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Contents:
Program 1907

1. Scuba Diving
2. Historical Marker 1436—George Graham Vest
3. Artist Ken Swinson
4. Festival of the Bluegrass
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Christian County

For more information:
Pennyroyal Scuba Blue Springs Resort

More Like This From Kentucky Life:
Recreation in Kentucky

Producer/Editor: Paul Smith
Videographers: Paul Smith, Prentice Walker Audio: Brent Abshear


Scuba Diving

It's been called the Caribbean of the Midwest by appreciative divers. Here in Hopkinsville, a 22-acre rock quarry serves as the home of the Pennyroyal Scuba Blue Springs Resort.

Known locally as simply Blue Springs Resort, this is Kentucky's only full service, diver-exclusive resort facility. The clear waters range from depths of 5 to 120 feet, accommodating everyone's needs. Underwater, there are 40 attractions to explore, including a yacht wreck, an RV, and a UFO—an unidentified floating object!

The resort is operated by father and son Dennis and Kris Tapp. Dennis has been diving since 1964, and he and Kris started the business in 1994 when Kris was still a high school sophomore.

 



Daviess County

For more information:
Tribute to the Dog

More Like This From Kentucky Life:
Kentucky Historical Markers

Producer: Jim Piston


Historical Marker 1436—George Graham Vest

"The one absolutely unselfish friend that man can have in this selfish world, the one that never deserts him, the one that never proves ungrateful or treacherous, is the dog."

This line is from perhaps the most famous tribute to man's best friend ever penned. The author was Kentucky native George Graham Vest (1830-1904). Vest, born in Frankfort and educated at Centre College and Transylvania University, co-founded a newspaper in Owensboro. He later moved to Missouri to practice law. It was there in 1855 that he used his oratorical gifts to persuade a jury to award damages to a farmer whose dog, Old Drum, was killed by an angry neighbor.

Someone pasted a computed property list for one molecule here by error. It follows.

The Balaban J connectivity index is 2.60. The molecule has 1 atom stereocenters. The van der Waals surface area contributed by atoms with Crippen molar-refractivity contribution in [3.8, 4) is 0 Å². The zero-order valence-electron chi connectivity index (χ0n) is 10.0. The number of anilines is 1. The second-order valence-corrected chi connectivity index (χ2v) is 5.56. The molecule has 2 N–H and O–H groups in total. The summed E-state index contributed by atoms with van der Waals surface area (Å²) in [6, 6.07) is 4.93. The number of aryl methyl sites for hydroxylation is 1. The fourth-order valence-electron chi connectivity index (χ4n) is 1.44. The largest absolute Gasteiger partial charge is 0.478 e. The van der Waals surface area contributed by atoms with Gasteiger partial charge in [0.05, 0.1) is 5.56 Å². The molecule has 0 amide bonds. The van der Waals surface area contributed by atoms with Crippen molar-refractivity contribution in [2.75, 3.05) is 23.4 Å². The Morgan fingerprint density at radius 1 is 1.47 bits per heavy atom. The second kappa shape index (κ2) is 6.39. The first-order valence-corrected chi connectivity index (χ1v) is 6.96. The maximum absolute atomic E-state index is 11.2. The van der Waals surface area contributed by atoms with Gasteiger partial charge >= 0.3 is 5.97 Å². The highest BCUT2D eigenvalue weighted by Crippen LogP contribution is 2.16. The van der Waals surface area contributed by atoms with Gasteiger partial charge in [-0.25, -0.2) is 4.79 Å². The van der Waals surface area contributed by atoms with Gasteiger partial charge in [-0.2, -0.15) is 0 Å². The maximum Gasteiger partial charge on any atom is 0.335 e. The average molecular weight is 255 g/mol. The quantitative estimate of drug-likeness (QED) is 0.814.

Vest made many speeches in his long public career—as a state legislator, Confederate congressman, and then U.S. Senator—but it's this heartfelt tribute to the dog from his early law days that lives on in history:

"And when the last scene of all comes, and death takes his master in its embrace...there by the graveside will the noble dog be found, his head between his paws, his eyes sad, but open in alert watchfulness, faithful and true even in death."

 



Mason County

For more information:
Ken Swinson

More Like This From Kentucky Life:
Visual Arts

Producer: Frank Simkonis
Videographer: Frank Simkonis
Audio: Sean Anderson
Editor: Dan Taulbee
Lighting: Frank Simkonis, Barry Williams


Artist Ken Swinson

As the son of an Army officer, Ken Swinson has lived all over the world. But this self-taught artist has made the Maysville area his home for more than 12 years now, and his bike rides and car trips along Northern Kentucky's back roads frequently inspire his art.

Swinson is a painter and printmaker who experiments with new techniques, including art on the iPad, which he has featured on his website gallery. There are strong geometric patterns throughout his work, perhaps the result of his mother's passion for quilting. Many of Swinson's pieces feature whimsical farm animals and bright colors.

The Bracken County Public Library in Brooksville features four large murals that Swinson painted in honor of a friend, the late Makensie Hay Youngman. Family and friends each added to the paintings, making the work a healing project for everyone.

Swinson enjoys teaching others. He travels in his brightly painted artmobile to help others find their artistic vision at workshops and schools.

 



Fayette County

For more information:
Festival of the Bluegrass

Producer: Dave Shuffett
Videographer: John Bacon
Audio: Brent Abshear
Editor: Dan Taulbee

Festival of the Bluegrass

KET's Jubilee crew spent several days in summer 2013 at the Kentucky Horse Park, taping the performances of more than 18 bluegrass bands performing at the Festival of the Bluegrass.

Dave Shuffett talks with the festival's creators, Bob and Jean Cornett, to find out more about this popular music celebration. It's been a family affair for more than 40 years—the Cornetts began the festival in 1974 at their farm in Fayette County. The festival moved to Masterson Station Park for 14 years before finding its current home at the horse park.

Now retired, the Cornetts have turned over the festival operation to grandson Roy Miller Cornett and his wife, AnnaMarie.

With three stages and a campground famous for its jam sessions, the festival received the International Bluegrass Music Association's Event of the Year award in 2007.

 





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